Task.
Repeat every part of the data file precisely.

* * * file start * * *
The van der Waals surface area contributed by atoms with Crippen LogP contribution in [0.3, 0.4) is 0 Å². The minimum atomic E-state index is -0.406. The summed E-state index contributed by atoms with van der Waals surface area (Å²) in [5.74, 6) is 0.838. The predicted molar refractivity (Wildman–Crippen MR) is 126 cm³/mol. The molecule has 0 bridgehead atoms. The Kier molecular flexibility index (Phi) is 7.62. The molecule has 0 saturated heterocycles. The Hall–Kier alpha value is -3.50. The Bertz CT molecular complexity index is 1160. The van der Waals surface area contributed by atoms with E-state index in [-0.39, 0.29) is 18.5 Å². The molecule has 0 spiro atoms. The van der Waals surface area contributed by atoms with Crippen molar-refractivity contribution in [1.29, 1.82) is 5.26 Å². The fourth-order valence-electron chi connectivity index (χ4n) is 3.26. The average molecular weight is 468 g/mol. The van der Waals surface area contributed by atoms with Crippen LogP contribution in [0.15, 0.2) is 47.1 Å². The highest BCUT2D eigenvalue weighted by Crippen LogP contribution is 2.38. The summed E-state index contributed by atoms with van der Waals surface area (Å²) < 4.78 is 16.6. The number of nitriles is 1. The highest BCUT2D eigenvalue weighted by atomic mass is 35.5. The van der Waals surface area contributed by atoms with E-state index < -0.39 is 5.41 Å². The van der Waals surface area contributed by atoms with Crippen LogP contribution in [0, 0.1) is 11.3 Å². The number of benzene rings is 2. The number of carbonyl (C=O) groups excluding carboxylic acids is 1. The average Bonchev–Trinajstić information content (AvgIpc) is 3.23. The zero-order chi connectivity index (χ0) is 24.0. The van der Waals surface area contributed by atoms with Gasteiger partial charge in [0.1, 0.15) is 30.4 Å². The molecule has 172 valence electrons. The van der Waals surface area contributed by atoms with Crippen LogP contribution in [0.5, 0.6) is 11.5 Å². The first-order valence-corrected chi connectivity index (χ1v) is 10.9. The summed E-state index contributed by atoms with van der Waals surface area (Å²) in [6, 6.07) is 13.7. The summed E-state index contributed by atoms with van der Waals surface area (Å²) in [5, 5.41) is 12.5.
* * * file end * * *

The van der Waals surface area contributed by atoms with Crippen LogP contribution in [0.3, 0.4) is 0 Å². The minimum atomic E-state index is -0.406. The summed E-state index contributed by atoms with van der Waals surface area (Å²) in [5.74, 6) is 0.838. The predicted molar refractivity (Wildman–Crippen MR) is 126 cm³/mol. The molecule has 0 bridgehead atoms. The Kier molecular flexibility index (Phi) is 7.62. The molecule has 0 saturated heterocycles. The Hall–Kier alpha value is -3.50. The Bertz CT molecular complexity index is 1160. The van der Waals surface area contributed by atoms with E-state index in [-0.39, 0.29) is 18.5 Å². The molecule has 0 spiro atoms. The van der Waals surface area contributed by atoms with Crippen molar-refractivity contribution in [1.29, 1.82) is 5.26 Å². The fourth-order valence-electron chi connectivity index (χ4n) is 3.26. The average molecular weight is 468 g/mol. The van der Waals surface area contributed by atoms with Crippen LogP contribution in [0.15, 0.2) is 47.1 Å². The highest BCUT2D eigenvalue weighted by Crippen LogP contribution is 2.38. The summed E-state index contributed by atoms with van der Waals surface area (Å²) < 4.78 is 16.6. The number of nitriles is 1. The highest BCUT2D eigenvalue weighted by atomic mass is 35.5. The van der Waals surface area contributed by atoms with E-state index < -0.39 is 5.41 Å². The van der Waals surface area contributed by atoms with Crippen LogP contribution in [0, 0.1) is 11.3 Å². The number of benzene rings is 2. The number of carbonyl (C=O) groups excluding carboxylic acids is 1. The average Bonchev–Trinajstić information content (AvgIpc) is 3.23. The zero-order chi connectivity index (χ0) is 24.0. The van der Waals surface area contributed by atoms with Gasteiger partial charge in [0.1, 0.15) is 30.4 Å². The molecule has 172 valence electrons. The van der Waals surface area contributed by atoms with Crippen LogP contribution in [0.5, 0.6) is 11.5 Å². The first-order valence-corrected chi connectivity index (χ1v) is 10.9. The summed E-state index contributed by atoms with van der Waals surface area (Å²) in [6, 6.07) is 13.7. The summed E-state index contributed by atoms with van der Waals surface area (Å²) in [5, 5.41) is 12.5.